Addressing the Council on Foreign Relations in New York on Monday, Ramaphosa who is here mainly to attend the opening of the annual United Nations General Assembly debate on Tuesday, said the ANC was starting to regain its support.
“The ANC is getting back its mojo and strength…. the mojo is coming back,” when asked how the ANC stood after all its problems under his predecessor Jacob Zuma, including the State Capture corruption scandal.
The ANC was starting to regain its support because of the moves his administration was taking to clean up captured state-owned enterprises and government departments and to provide greater policy certainty. Those found responsible for corruption would “face the full might of the law”.
“The judiciary will be very busy over the next few months,” he promised.
Ramaphosa, who indicated the elections would “held next year, before May of 2019” was asked how he could so confidently predict an easy election victory for the ANC, given the poor state of the economy, when the rand was the fourth-worst performing currency in the world and the SA Reserve Bank had lowered its 2018 growth estimate down from 3%.
Ramaphosa said several policy problems which had been causing uncertainty and discouraging investment and growth were now “done and dusted” so investment should now begin.
He cited the improvements to the Mining Charter after wide consultation, the allocation of the delayed telecommunications spectrum – which would be “done and dusted in a week or so” – the resolution of problem which companies had experienced in getting visas for their executives which had caused “a huge headache” – and also the lowering of electricity prices to attract companies which use a lot of electricity.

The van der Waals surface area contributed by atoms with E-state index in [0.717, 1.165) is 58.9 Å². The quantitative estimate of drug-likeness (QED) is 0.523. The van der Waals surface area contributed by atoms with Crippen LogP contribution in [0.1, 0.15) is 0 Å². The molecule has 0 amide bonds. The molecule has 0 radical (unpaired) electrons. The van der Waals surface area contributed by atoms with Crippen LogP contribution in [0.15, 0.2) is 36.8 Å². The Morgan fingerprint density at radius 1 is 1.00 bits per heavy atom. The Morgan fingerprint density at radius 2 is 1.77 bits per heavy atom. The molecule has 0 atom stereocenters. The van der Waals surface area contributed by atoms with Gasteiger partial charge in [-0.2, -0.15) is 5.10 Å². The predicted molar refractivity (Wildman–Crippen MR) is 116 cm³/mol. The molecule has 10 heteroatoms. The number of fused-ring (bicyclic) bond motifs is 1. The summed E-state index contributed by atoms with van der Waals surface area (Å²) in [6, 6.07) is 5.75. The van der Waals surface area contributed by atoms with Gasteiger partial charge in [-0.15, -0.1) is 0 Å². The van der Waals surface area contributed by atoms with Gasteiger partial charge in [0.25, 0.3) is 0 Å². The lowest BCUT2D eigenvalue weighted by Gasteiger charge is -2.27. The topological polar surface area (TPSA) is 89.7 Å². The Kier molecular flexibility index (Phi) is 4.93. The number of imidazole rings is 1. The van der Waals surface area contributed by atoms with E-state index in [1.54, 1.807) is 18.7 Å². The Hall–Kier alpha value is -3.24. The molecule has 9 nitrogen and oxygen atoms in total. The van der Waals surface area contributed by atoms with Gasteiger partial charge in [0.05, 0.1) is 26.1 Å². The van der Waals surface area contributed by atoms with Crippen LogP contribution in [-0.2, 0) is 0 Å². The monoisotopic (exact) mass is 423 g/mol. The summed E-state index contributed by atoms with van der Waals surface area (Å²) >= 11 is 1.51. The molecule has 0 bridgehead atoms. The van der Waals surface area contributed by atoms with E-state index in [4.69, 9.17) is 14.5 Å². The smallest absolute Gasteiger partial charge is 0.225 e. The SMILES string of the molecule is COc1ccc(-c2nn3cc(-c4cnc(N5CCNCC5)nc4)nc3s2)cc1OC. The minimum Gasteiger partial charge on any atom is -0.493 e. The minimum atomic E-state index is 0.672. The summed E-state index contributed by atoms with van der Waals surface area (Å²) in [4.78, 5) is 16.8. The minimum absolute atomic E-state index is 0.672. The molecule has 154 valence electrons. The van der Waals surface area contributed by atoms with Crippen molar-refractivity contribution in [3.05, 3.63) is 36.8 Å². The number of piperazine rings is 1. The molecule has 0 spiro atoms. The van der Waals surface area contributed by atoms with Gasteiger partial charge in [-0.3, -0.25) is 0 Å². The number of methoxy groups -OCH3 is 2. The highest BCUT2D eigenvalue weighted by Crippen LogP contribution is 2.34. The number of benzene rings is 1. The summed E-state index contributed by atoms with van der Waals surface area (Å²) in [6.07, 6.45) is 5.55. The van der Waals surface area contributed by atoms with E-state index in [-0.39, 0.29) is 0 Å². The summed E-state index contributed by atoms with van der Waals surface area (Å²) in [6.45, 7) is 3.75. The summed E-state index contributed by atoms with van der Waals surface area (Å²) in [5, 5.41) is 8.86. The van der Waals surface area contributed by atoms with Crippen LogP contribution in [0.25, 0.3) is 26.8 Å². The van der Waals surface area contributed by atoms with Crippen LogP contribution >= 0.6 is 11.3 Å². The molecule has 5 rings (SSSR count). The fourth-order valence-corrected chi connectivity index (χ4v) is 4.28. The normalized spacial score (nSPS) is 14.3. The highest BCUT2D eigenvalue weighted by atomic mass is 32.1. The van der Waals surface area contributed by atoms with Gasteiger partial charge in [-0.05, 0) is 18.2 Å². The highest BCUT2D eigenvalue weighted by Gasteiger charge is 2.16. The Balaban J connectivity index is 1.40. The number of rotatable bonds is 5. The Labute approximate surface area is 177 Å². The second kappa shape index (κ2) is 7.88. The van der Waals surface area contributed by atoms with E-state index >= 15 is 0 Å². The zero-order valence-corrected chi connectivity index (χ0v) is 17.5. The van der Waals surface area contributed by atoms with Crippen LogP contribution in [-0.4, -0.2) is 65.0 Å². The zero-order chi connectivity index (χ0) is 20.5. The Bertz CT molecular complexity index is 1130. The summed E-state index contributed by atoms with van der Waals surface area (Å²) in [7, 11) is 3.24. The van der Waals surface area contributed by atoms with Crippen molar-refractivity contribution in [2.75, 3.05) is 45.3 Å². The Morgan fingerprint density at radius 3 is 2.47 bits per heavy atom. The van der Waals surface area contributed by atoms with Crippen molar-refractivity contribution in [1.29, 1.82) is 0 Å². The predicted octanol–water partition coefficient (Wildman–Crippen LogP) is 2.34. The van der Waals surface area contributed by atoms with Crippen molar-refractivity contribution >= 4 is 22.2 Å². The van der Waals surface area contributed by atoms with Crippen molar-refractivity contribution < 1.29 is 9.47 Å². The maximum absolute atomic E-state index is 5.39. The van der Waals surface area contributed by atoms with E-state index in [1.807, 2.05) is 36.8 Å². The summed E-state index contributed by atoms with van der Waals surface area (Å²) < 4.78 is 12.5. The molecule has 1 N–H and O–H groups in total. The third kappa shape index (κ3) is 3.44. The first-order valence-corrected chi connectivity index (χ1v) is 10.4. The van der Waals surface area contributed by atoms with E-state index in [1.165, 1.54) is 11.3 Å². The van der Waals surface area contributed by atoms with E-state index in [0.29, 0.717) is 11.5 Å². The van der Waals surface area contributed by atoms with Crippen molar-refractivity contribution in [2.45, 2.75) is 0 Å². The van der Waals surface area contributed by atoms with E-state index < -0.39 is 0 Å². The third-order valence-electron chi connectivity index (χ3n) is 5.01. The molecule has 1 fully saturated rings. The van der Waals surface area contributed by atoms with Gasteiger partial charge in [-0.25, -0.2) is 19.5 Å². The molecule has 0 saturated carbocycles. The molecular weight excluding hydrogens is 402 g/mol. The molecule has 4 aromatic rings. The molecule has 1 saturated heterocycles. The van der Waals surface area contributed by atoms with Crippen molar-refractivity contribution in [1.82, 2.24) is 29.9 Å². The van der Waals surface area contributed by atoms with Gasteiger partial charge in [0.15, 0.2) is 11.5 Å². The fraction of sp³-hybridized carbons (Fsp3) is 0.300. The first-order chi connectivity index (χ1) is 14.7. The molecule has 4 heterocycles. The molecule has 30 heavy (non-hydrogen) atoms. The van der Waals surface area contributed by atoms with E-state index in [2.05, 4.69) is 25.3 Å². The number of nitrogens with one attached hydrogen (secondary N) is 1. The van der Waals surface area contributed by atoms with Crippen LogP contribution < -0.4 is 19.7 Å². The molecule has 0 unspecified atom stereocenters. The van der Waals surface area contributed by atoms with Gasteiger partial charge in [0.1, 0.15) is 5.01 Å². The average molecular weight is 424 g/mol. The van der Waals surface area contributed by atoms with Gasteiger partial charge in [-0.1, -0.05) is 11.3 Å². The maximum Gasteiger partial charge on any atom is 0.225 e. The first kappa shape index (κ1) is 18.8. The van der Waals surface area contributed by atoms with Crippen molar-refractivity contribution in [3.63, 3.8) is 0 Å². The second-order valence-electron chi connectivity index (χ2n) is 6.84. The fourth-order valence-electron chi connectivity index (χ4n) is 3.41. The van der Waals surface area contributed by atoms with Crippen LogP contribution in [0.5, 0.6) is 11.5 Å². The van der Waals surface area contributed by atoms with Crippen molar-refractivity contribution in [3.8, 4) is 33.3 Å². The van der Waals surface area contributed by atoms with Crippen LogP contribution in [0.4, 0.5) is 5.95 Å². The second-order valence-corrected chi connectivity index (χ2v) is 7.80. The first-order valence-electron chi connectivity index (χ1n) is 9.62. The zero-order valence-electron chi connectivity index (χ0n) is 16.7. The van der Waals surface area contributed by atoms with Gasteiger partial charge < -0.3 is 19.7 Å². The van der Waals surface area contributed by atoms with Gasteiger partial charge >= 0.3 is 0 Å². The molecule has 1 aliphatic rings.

He told the council the solution he was glimpsing to the land question had emerged from the over 650,000 submissions which had been made to the parliamentary committee examining the possibility of amending the constitution to allow land expropriation without compensation.
The process would lead either to the Constitution being amended or left in place while other laws were passed to address the land question, he said. He stressed as often before that “there will be no land grab”.
Stability would only be reached in the country when historical land dispossession had been addressed, Ramaphosa said. He did not elaborate on the solution he was seeing, save to mention the “huge” tracts of government land which would be given to landless people, the need to give people land for housing and the numbers of companies who wanted to give their land away to address the injustices of the past.
“We have received exciting proposals…we believe a solution is at hand,” he said, again also stressing that the issue would be dealt with by relying on “the South African DNA as taught us by Nelson Mandela, to address the problem not through violence but through talking”.